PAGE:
Our longest hike was a stroll to the Au Sable Lighthouse, which clocked in at just over three miles of level, graded path. We considered tackling the much longer trails in the Chapel Falls / Chapel Rock / Mosquito River area, but between the park service warning of hours-long traffic jams in the parking area and our pals at Chasing Dirt warning of horrible road conditions, we decided to pass. Check out Joodie’s blog for fabulous photos of what we missed. Even so, we were able to take in breathtaking lake views with impossibly clear water, and we also enjoyed the short hikes through emerald forests. The vegetation here takes advantage of the short summer season by cloaking every surface in green, and it was lovely rain or shine.
Driving around Munising, it’s hard to miss the parade of signs advertising pasties — pronounced like “pass teas” — which are a signature Upper Peninsula dish introduced by Cornish miners who arrived during the 19th century Copper Rush. These hand-held pot pies are traditionally made of root vegetables and meat baked into a flaky crust. We did not try one. Apparently my description of the dish as “sort of a bland empanada” was not sufficiently enticing in our household. Instead we stopped by VanLandschoot and Sons Fish Market, a third-generation family-owned fish market specializing in Lake Superior fish, where we acquired a super fresh fillet of whitefish (i.e., it was swimming the prior day) and some homemade smoked whitefish dip.
I was very glad that we booked 5 nights in Munising, because the unpredictable weather made it very challenging to plan our outdoor excursions. During our short stay we ended up using the air conditioning twice when temperatures were in the high 80s with high humidity. And in between we had a rainy day with temperatures hovering in the 50s. On successive days we found ourselves hiking in our fleeces and rain jackets, and then getting sunburned in T-shirts. I don’t envy the weather forecasters in this area. And since the tour operators like the cruise company and the kayak outfitters are subject to the same wild gyrations in weather, visitors often end up with trips that are switched to a different time or route.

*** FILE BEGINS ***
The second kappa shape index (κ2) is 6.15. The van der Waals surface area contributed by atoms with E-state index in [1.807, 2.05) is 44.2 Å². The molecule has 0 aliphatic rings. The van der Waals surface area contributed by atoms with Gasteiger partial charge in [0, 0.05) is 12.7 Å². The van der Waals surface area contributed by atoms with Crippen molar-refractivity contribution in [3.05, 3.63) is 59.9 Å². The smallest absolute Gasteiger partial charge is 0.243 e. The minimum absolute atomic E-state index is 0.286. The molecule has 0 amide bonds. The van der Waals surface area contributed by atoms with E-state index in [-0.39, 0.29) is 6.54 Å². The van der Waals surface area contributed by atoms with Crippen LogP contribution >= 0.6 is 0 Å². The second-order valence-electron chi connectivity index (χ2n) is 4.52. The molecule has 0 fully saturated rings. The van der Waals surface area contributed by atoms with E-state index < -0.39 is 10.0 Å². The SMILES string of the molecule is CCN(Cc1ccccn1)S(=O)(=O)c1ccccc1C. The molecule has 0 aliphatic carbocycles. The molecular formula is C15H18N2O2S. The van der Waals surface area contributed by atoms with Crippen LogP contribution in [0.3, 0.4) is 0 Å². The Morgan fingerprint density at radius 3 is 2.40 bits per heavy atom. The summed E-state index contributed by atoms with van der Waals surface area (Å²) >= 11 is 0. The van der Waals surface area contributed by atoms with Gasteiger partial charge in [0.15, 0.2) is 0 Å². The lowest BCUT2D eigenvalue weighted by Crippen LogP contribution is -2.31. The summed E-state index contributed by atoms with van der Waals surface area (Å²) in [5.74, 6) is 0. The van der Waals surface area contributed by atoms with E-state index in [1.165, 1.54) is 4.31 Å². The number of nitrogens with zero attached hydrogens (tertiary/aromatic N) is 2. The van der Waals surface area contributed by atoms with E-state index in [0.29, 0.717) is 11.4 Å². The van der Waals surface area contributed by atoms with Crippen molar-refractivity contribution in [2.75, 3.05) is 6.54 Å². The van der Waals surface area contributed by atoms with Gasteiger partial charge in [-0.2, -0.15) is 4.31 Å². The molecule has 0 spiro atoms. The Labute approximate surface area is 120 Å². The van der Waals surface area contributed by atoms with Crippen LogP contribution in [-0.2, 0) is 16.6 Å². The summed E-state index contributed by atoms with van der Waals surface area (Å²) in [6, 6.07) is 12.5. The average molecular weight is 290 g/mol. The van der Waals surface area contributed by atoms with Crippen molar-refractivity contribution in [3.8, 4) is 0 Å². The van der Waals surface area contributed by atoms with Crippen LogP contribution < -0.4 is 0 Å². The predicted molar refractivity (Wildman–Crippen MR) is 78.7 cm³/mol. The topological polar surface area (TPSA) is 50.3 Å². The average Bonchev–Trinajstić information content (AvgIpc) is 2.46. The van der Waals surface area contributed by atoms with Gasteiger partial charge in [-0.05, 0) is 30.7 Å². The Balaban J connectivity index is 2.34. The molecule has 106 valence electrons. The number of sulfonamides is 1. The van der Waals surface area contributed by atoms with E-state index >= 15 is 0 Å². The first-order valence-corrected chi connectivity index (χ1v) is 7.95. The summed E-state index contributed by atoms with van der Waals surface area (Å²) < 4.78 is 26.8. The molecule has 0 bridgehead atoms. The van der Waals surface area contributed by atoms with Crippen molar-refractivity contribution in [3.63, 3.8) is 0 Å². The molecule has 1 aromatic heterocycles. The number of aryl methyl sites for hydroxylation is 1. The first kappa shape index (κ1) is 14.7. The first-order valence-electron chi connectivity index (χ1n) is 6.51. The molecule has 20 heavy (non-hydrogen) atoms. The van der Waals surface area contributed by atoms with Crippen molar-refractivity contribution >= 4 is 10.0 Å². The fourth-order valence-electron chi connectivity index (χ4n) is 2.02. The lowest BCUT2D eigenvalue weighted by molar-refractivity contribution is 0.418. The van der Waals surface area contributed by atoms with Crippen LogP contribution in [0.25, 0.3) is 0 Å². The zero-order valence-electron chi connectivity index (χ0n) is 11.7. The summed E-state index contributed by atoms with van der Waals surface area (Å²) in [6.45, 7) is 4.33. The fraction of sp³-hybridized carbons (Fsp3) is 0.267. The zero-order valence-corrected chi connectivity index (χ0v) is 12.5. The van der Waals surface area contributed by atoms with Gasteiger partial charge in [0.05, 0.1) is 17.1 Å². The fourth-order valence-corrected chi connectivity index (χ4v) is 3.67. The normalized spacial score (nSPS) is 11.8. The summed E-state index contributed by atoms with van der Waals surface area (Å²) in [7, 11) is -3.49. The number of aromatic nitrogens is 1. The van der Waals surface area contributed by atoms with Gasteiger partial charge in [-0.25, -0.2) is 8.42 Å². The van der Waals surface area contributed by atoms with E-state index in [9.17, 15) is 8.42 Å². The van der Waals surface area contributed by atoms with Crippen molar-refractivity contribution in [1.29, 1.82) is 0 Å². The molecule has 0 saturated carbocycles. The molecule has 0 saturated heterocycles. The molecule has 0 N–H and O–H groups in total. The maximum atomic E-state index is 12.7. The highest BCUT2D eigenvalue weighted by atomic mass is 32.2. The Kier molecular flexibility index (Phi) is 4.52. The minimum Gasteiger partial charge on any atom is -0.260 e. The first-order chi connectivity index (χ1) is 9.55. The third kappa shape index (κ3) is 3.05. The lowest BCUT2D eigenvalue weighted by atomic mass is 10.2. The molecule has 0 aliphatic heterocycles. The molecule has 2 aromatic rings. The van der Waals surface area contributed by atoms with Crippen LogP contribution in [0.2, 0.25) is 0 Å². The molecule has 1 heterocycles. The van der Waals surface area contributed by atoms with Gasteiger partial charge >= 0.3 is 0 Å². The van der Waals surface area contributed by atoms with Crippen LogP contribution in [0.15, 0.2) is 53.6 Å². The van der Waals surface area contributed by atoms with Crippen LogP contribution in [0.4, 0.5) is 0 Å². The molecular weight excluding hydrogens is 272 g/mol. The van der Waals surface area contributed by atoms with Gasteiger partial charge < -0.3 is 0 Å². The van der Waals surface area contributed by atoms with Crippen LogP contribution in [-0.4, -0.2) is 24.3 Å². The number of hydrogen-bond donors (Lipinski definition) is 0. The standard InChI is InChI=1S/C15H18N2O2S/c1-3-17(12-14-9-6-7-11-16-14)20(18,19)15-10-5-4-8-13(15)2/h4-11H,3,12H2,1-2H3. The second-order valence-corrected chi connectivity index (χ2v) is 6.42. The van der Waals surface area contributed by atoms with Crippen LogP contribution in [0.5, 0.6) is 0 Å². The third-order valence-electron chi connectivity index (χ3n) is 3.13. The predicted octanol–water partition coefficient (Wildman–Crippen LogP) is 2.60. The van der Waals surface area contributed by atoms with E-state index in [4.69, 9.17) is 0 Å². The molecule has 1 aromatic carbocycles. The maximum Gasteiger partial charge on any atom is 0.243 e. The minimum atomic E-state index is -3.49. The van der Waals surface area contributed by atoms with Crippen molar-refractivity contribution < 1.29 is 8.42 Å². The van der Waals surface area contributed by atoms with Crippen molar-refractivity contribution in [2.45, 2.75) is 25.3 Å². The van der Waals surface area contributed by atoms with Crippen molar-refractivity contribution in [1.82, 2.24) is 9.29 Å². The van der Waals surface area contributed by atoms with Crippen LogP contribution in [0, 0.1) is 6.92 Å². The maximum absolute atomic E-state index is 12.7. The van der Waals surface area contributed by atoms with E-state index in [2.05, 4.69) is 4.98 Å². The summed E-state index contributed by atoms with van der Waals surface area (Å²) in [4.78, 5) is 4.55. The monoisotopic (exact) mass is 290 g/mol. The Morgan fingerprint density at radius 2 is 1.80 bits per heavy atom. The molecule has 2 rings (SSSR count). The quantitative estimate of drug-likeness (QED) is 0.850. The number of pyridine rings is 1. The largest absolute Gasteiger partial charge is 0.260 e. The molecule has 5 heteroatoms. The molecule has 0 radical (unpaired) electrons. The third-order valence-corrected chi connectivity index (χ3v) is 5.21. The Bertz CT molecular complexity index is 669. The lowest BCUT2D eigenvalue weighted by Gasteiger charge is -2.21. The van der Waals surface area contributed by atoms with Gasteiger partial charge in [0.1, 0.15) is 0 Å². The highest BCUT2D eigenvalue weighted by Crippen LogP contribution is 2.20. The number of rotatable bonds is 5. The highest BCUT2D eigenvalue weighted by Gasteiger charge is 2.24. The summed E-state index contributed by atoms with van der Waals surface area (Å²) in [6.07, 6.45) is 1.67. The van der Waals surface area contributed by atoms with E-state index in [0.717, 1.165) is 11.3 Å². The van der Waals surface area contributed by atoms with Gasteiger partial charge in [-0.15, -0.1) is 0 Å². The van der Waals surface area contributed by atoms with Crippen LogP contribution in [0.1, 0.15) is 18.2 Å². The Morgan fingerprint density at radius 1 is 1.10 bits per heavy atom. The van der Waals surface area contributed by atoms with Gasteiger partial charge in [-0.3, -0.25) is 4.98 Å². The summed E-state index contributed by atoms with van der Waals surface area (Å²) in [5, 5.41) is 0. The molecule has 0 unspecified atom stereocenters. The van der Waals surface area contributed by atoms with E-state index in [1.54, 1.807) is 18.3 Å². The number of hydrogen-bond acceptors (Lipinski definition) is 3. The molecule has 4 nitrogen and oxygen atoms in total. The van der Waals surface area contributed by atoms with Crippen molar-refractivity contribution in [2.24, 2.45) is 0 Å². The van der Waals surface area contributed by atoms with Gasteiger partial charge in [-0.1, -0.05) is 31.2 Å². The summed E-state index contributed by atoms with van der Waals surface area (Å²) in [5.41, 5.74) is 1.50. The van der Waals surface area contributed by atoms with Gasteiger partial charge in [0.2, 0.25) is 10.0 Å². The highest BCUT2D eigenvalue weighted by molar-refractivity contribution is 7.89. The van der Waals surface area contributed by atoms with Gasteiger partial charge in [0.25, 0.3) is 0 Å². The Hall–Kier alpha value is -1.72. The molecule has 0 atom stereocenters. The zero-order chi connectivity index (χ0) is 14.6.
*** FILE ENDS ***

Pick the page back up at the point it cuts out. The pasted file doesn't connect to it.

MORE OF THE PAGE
Where We Stayed
For most of our stops in Michigan we are camping at state parks or federal recreation facilities, and those all take reservations 6 months in advance. Campsites in Munising are overwhelmingly offered by private operators, and because I booked Michigan “only” 6 months in advance we didn’t have a lot of options left in the height of the busy season. We ended up at Pictured Rocks RV Park, a very conventional private campground just west of Munising. Although we don’t love the private RV park experience, this place met our needs. Sites were generously spaced, the full hookups allowed us the luxury of flushing out our holding tanks, and the bathhouse was clean with a good shower setup. We picked a site that backed up to wildflowers and trees, which gave us a good view from our panoramic window even when the park filled up on the weekend. Two photos taken moments apart illustrate the importance of angle and cropping:
Next: saying goodbye to Lake Superior, we head south from the Upper Peninsula and make a stop in Mackinaw City.